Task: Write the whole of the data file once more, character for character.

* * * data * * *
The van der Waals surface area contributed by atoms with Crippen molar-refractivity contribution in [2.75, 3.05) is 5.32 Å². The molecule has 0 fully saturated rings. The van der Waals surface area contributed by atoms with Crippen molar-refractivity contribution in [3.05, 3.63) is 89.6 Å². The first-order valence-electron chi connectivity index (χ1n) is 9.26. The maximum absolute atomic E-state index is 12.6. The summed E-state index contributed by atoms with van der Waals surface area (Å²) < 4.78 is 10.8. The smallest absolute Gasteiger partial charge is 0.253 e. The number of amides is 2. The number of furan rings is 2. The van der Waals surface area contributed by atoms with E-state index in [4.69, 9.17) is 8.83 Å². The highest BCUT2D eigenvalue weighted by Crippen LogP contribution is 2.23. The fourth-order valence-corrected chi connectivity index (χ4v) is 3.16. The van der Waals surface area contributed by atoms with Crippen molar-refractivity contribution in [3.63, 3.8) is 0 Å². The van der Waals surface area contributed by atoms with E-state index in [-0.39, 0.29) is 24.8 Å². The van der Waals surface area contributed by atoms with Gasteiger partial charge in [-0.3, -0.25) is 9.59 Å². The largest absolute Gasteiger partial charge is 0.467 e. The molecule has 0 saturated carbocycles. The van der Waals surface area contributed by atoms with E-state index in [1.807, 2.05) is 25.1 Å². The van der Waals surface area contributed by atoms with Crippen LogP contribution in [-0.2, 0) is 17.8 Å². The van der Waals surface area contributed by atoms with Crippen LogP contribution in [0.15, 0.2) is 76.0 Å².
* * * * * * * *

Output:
The van der Waals surface area contributed by atoms with Crippen molar-refractivity contribution in [2.75, 3.05) is 5.32 Å². The molecule has 0 fully saturated rings. The van der Waals surface area contributed by atoms with Crippen molar-refractivity contribution in [3.05, 3.63) is 89.6 Å². The first-order valence-electron chi connectivity index (χ1n) is 9.26. The maximum absolute atomic E-state index is 12.6. The summed E-state index contributed by atoms with van der Waals surface area (Å²) < 4.78 is 10.8. The smallest absolute Gasteiger partial charge is 0.253 e. The number of amides is 2. The number of furan rings is 2. The van der Waals surface area contributed by atoms with E-state index in [4.69, 9.17) is 8.83 Å². The highest BCUT2D eigenvalue weighted by Crippen LogP contribution is 2.23. The fourth-order valence-corrected chi connectivity index (χ4v) is 3.16. The van der Waals surface area contributed by atoms with Crippen molar-refractivity contribution in [3.63, 3.8) is 0 Å². The van der Waals surface area contributed by atoms with E-state index in [-0.39, 0.29) is 24.8 Å². The van der Waals surface area contributed by atoms with Gasteiger partial charge in [-0.3, -0.25) is 9.59 Å². The largest absolute Gasteiger partial charge is 0.467 e. The molecule has 0 saturated carbocycles. The van der Waals surface area contributed by atoms with E-state index in [1.807, 2.05) is 25.1 Å². The van der Waals surface area contributed by atoms with Crippen LogP contribution in [-0.2, 0) is 17.8 Å². The van der Waals surface area contributed by atoms with Crippen LogP contribution in [0.15, 0.2) is 76.0 Å².